In the public health field, COVID-19 has exposed to all what many of us have seen for years: the health of Americans is deeply divided along racial, economic, and geographic lines.
Around April of this year, many of us began to think that we might be able to control the spread of the virus in the United States if we followed public health guidelines. It is also when Rashawn Ray, Ph.D., a Fellow in Governance Studies at the Brookings Institution, posed a pressing question: Why are Blacks dying at higher rates from COVID-19? His work explores the structural conditions that cause racial health disparities. This “epidemic within the pandemic,” as he describes it, is demonstrated by the fact that Blacks in about every state with racial data available have higher contraction rates and higher death rates of COVID-19.
Several months later, many of us are now much less optimistic regarding our chances of controlling the spread of the virus. But this does not diminish our hope, especially in the public health and the SDOH field, that we can ultimately build back better. We have a once-in-a-generation opportunity to rethink how we prioritize health equity in our communities. As we work on rebounding and rebuilding from COVID-19, what should our priorities be?
It all starts with cross-sector collaboration
A community’s ability to coordinate care is a key social determinant of health. New research published this month in the American Journal of Public Health identifies a clear line between the strength of relationships between health and social care organizations in a given community, and the health of residents in that community. “Cross-sector fragmentation is a powerful determinant of health, because it can lock in inequality and prevent communities from steering available resources to the people and problems that need these resources most,” said Glen Mays, Ph.D, professor in the Colorado School of Public Health and senior author of the study.
The work of creating a fully-functional cross-sector ecosystem can be daunting, but it’s important to note that this work takes several years. California’s Whole Person Care program is an example of a cross-sector effort that has achieved strong and lasting outcomes for people in need, especially those who are chronically homeless. Strategies like Whole Person Care, which deliberately integrate medical with nonmedical services such as housing, social services, and long-term services and supports, are better positioned to meet their goals and help individuals in lasting ways.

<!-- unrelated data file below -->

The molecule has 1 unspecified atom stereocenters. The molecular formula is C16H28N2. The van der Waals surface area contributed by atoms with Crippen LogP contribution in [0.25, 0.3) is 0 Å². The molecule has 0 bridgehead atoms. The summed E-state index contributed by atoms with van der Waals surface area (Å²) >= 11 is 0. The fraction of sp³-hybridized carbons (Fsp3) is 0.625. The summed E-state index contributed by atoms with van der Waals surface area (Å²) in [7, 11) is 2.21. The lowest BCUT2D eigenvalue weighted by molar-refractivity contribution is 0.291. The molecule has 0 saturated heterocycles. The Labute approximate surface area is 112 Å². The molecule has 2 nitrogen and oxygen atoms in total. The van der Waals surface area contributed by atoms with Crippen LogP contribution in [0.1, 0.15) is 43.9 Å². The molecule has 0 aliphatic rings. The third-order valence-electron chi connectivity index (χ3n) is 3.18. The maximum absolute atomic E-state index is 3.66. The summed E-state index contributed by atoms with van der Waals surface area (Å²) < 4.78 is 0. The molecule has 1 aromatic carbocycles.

Medicaid can serve as an innovation catalyst
To ensure alignment across agencies, the Center for Health Care Strategies recently argued that state public health and Medicaid agencies are well-poised to leverage existing population health partnerships such as those related to tobacco cessation and diabetes prevention, and the complementary skillsets required to collaborate on these efforts. These partnerships can serve as the foundation for future COVID-19 recovery efforts to reduce health disparities.
With more than two-thirds of all Medicaid beneficiaries receiving care under managed care arrangements, Medicaid managed care plans also have a role to play. During the pandemic, many community-based health plans have stepped up to help with prevention, testing, and treatment. They should be engaged in discussions at the state and local level to offer their assessment of local community needs, and how they can play a role in innovative social interventions over the longer term.
Data can teach us, but predictive analytics could have unintended consequences
The healthcare and social services industries are swimming in data, ranging from historical utilization to in-depth patient/client demographics, to broad community and population needs. With great data comes great responsibility, specifically to the communities we serve. Can we ensure that our analysis of this data is free from implicit bias? It is widely acknowledged that risk stratification algorithms introduce complicated ethical dilemmas surrounding race, ethnicity, gender, and other forms of classifying individuals.
Implicit bias has been observed in predictive models in other fields, such as criminal justice, facial recognition for policing, immigration, and university admissions. What data cannot do is replace the authentic healing relationship built on trust between a care provider and a person in need. As we renormalize the usual delivery of health and social services, we must be careful not to rely on data to do what only humans can. There is a role for predictive analytics, but our use of these innovations should support the deployment of new models of care that are customized to local populations, informed by clinician expertise, and designed to prioritize those most in need.
The best care coordination platforms include client tracking tools to see where people are in the health and social care system, longitudinal shared plans of care to keep all members of the care team centered around the needs and goals of their clients, and real-time alerts and notifications of critical information. Join our webinar on August 19th and hear how a former care coordinator learned to do her job efficiently with the right tools.